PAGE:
I’ve just completed the latest instalment of Starcraft 2, called Heart Of The Swarm on the highest difficulty setting, and I’m writing this post because I’m still tingling from watching the final cinematic after a brutal one and a half hour battle bringing the entirety of my Zerg Swarm against the unscrupulous Sons of Korhal. That makes absolutely no sense to you right? That’s because you haven’t spent the last 14 years of your life waiting to bring down these sons of bitches.

14 years. That’s how long it took Blizzard, the company behind the series, to bring the core storyline to a close, and I have enjoyed every last minute of it. My heart is still pumping, my adrenaline is still doing somersaults, and I feel very much alive. I don’t remember feeling like this after watching the Avengers or reading Harry Potter.

Lots of Lasers

Lots of Lasers

Many people think it’s just a game, pressing buttons over and over again until you win. I’ll like to tell you now that’s it not. Games, as silly as it sounds, are more than just about the gameplay. It’s about living a story in a beautifully crafted world and going on some insane adventure. You know, pretty much like reading a book. But with over the top visuals, overly dramatic voice acting and horrible reading off a script, just like an audio book! We’re willing to put up with shitty gameplay if there is a compelling reason for us to keep going. Most of the time that means a solid storyline. If you don’t believe me, ask any Final Fantasy fan out there. *cue evil laughter*

Starcraft is ten years in the making. Discussion boards, forums and fan fiction tide us diehards over while we drool and argue over every single detail and leak. And when it finally gets released, grown man can get all emotional and teary when they finally get their hands on their shiny new boxes of the game depicting a zombie-like woman with eight spines growing out of her back. Aside from Harry Potter and Twihards, which other books or movies can claim the same level of emotional attachment and excitment? As a product, all the way from development to the satisfaction that its give to the end-user, games seem to be able to go one level deeper than other forms of media.

Zerg Attack!

Zerg Attack!

Perhaps it just reminds me of younger, more carefree days. Starcraft was a game I started playing when I was 16, now I’m 30. That’s half of my life following what I would call, the science fiction universe of my generation. The 80s had Star Wars and Tron, the late 90s have Starcraft and Halo. And for the fans of Starcraft, Heart Of The Swarm also brings something very important to any overarching story – Closure.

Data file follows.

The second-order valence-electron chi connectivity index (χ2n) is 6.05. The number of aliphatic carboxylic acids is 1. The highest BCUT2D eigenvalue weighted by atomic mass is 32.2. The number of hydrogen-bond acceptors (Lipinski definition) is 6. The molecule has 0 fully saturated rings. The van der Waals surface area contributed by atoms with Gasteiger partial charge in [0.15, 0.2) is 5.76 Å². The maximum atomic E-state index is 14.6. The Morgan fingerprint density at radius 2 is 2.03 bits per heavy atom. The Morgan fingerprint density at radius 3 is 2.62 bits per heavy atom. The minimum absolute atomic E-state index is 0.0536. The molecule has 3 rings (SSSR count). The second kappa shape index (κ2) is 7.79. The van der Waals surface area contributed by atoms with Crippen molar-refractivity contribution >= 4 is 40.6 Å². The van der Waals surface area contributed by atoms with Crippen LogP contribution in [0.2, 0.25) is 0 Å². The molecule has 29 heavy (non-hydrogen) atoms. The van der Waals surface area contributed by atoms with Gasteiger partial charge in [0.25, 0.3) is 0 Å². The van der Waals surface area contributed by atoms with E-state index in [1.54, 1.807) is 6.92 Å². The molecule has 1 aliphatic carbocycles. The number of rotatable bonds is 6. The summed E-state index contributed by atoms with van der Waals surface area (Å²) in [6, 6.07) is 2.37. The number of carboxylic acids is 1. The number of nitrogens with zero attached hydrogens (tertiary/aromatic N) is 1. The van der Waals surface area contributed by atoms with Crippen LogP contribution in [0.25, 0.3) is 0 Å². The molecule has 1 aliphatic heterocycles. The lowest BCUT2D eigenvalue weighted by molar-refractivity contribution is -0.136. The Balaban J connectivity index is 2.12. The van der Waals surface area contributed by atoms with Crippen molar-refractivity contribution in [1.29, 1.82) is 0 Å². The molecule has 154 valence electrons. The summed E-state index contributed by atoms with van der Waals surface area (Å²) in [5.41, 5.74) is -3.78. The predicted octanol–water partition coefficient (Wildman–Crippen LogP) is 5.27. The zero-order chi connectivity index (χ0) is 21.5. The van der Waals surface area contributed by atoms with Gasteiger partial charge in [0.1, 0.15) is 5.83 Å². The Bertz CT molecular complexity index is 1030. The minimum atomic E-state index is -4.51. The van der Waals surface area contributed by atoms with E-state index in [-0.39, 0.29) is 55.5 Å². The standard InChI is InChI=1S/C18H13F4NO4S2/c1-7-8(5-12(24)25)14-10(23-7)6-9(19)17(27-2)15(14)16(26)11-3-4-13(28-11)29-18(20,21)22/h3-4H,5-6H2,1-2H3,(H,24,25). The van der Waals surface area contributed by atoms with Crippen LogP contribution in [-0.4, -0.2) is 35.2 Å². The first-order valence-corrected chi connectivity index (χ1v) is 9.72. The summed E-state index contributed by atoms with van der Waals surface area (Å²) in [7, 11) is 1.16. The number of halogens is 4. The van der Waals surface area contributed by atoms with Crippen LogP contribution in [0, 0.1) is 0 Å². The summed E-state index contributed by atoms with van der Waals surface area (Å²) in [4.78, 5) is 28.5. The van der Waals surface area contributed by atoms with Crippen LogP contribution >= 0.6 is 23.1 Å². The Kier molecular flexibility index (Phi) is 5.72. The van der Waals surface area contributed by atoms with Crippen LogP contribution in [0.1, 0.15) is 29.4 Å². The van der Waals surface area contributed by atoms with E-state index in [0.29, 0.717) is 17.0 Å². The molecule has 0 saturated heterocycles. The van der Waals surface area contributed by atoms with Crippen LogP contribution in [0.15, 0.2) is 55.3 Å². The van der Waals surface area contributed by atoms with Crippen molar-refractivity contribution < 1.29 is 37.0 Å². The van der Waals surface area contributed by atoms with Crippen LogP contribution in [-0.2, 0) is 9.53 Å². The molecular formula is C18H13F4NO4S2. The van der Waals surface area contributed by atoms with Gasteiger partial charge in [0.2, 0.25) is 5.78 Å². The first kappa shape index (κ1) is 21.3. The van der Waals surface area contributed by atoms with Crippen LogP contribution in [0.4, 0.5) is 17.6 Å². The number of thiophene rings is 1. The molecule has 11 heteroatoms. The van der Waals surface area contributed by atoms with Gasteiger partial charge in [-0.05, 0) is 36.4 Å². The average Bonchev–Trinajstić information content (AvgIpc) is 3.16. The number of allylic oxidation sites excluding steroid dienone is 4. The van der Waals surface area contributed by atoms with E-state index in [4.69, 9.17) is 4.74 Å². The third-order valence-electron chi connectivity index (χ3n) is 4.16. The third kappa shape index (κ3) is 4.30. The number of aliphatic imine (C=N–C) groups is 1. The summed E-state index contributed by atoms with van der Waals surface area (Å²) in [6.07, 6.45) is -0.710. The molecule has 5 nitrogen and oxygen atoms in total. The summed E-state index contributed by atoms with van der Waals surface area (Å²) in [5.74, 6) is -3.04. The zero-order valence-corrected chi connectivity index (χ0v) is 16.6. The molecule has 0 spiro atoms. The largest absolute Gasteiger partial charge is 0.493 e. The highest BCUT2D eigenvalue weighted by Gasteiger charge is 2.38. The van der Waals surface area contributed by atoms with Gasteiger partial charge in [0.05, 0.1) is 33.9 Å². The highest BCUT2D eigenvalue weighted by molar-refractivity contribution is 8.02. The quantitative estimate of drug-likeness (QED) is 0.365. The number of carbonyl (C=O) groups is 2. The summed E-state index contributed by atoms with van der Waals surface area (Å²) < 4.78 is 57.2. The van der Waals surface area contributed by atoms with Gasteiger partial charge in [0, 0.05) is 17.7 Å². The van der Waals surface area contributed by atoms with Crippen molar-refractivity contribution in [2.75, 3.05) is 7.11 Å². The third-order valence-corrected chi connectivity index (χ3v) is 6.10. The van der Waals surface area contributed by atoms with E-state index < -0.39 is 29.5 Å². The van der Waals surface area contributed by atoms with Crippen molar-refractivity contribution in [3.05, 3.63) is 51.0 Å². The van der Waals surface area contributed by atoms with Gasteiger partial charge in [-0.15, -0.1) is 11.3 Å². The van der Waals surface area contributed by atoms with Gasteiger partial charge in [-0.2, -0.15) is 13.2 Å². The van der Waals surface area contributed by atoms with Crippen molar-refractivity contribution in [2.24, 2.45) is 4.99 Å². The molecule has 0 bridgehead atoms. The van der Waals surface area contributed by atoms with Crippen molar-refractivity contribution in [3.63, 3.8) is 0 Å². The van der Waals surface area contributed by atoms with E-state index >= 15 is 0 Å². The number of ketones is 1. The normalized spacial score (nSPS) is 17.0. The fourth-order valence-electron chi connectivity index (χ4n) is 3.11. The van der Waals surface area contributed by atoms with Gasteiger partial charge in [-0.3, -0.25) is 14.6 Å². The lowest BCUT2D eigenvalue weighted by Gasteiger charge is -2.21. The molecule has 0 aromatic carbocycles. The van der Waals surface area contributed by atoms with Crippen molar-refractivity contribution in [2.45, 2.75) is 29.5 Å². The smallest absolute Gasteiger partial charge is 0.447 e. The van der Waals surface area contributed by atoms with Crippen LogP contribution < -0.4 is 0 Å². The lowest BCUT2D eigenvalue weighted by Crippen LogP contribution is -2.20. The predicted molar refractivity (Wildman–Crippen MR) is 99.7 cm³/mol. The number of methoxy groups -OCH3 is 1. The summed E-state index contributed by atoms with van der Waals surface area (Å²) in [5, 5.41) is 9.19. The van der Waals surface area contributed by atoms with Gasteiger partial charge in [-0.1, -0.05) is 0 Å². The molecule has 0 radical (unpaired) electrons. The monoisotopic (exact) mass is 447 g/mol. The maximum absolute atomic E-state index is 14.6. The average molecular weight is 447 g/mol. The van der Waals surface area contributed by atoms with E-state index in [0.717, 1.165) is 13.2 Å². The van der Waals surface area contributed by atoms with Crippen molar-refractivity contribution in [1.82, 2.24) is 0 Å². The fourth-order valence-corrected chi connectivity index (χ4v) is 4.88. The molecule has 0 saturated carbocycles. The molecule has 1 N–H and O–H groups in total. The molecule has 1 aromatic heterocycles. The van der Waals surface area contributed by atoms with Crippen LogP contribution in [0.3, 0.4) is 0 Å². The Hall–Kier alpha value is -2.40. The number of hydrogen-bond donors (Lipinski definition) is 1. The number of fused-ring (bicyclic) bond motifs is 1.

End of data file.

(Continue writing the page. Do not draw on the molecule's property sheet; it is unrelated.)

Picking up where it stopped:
You see this installment effectively finishes the story started more than a decade ago in the head on some kooky writer. When was the last time you had to wait a decade for an anticipated sequel?
More importantly, Heart of the Swarm gives a GOOD kind of closure. The one where you feel satisfied and fulfilled, but wouldn’t mind coming back for more. One door closes and another one opens, not like the crappy conclusion of Harry Potter and Twilight *cue more evil laughter.*

Yet, the wider public continues to put down video games as some form of sensory overloading experience without much substance, while touting how much better it would be to spend the time reading. What gives? If you’re one of these persons out there that strongly believe that video games are ‘bad’ forms of media, I’ll like to ask you why haven’t you tried living in the World of Warcraft, taking a spin on the Hyperion in Starcraft II or follow the antics of Soup and Captain Price in Call Of Duty. Game worlds that, in my opinion, totally rock the socks off Hogwarts and whatever planet Star Wars plays on.

If you are depressed by the devolution of the reading world with the continued success of Twilight and 50 Shades, why not take a gander and explore the world of videos games. The industry is going from strength to strength melding the visual magic of cinema with plot lines that rival that of Game Of Thrones any day. It’s just a matter of picking the right titles.

I’ll probably regret this post when the rose-tinted glasses of my level 70 Kerrigan blasting through a fleet of battlecruisers comes off, but for now, I’m happy. Satisfied. Fulfilled. Some of the best stories I’ve experienced in the last few years came not from books, but from my Xbox and my Mac. If you are a proponent of stories and detest gaming, then I’ll just shake my head while secretly gloating in the fact that the fictional worlds I’ve been too are far richer than any of yours.

And with that, I’ve leave you with another cinematic of the game that wraps up one of the best moment of the original game. Enjoy.

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The Two Pillars Of Plot Progression

story-mountain-plotJust read this FANTASTIC article on Writer’s Digest with regards to plot in a story. For the past few days, I’ve been kind of confused about the ebb and flow of a story. There always seems to be a method to it, a certain fixed structure, but why are so many famous authors able to do it in their own ways without being seen as boring or repetitive. Heck, Michael Crichton uses the same thing in ALL his books but they still hit you like a truck when you read them.

It’s also so amusing to me, because i just read and reblogged this article yesterday about Plotter vs Pantser. To me, I always thought the optimal point was somewhere in the middle but closer to the Pantser. Creativity should always be more important than the presentation, after all that’s why you’re a Writer right?

This article nails it on the day, by objectively stating out the two main things you need in a plot, namely the 2 pillars needed for every story. These are your scene separators, and unless you’re writing a seven novel epic, they serve to divide your story into the three essential parts – Introduction, Conflict, Resolution, the arrangement of everything else is arbitrary as long as you hit these two checkpoints!